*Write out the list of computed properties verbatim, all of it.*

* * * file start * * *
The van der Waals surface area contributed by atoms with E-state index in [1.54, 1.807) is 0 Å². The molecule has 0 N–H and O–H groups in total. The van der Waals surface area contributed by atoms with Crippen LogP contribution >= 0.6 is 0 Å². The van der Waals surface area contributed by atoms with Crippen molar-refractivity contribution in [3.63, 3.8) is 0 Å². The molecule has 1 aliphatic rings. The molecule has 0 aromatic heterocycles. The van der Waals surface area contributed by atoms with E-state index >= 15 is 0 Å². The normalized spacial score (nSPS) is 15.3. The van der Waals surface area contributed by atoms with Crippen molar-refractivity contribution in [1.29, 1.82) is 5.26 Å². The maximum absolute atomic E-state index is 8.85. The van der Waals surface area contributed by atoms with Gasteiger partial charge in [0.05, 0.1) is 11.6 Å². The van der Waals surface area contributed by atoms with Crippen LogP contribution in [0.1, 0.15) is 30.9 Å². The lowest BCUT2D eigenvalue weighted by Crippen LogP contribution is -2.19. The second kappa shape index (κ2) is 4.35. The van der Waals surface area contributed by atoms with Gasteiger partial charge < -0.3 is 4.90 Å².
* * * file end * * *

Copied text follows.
The van der Waals surface area contributed by atoms with E-state index in [1.54, 1.807) is 0 Å². The molecule has 0 N–H and O–H groups in total. The van der Waals surface area contributed by atoms with Crippen LogP contribution >= 0.6 is 0 Å². The van der Waals surface area contributed by atoms with Crippen molar-refractivity contribution in [3.63, 3.8) is 0 Å². The molecule has 1 aliphatic rings. The molecule has 0 aromatic heterocycles. The van der Waals surface area contributed by atoms with E-state index >= 15 is 0 Å². The normalized spacial score (nSPS) is 15.3. The van der Waals surface area contributed by atoms with Crippen molar-refractivity contribution in [1.29, 1.82) is 5.26 Å². The maximum absolute atomic E-state index is 8.85. The van der Waals surface area contributed by atoms with Gasteiger partial charge in [0.05, 0.1) is 11.6 Å². The van der Waals surface area contributed by atoms with Crippen LogP contribution in [0.1, 0.15) is 30.9 Å². The lowest BCUT2D eigenvalue weighted by Crippen LogP contribution is -2.19. The second kappa shape index (κ2) is 4.35. The van der Waals surface area contributed by atoms with Gasteiger partial charge < -0.3 is 4.90 Å².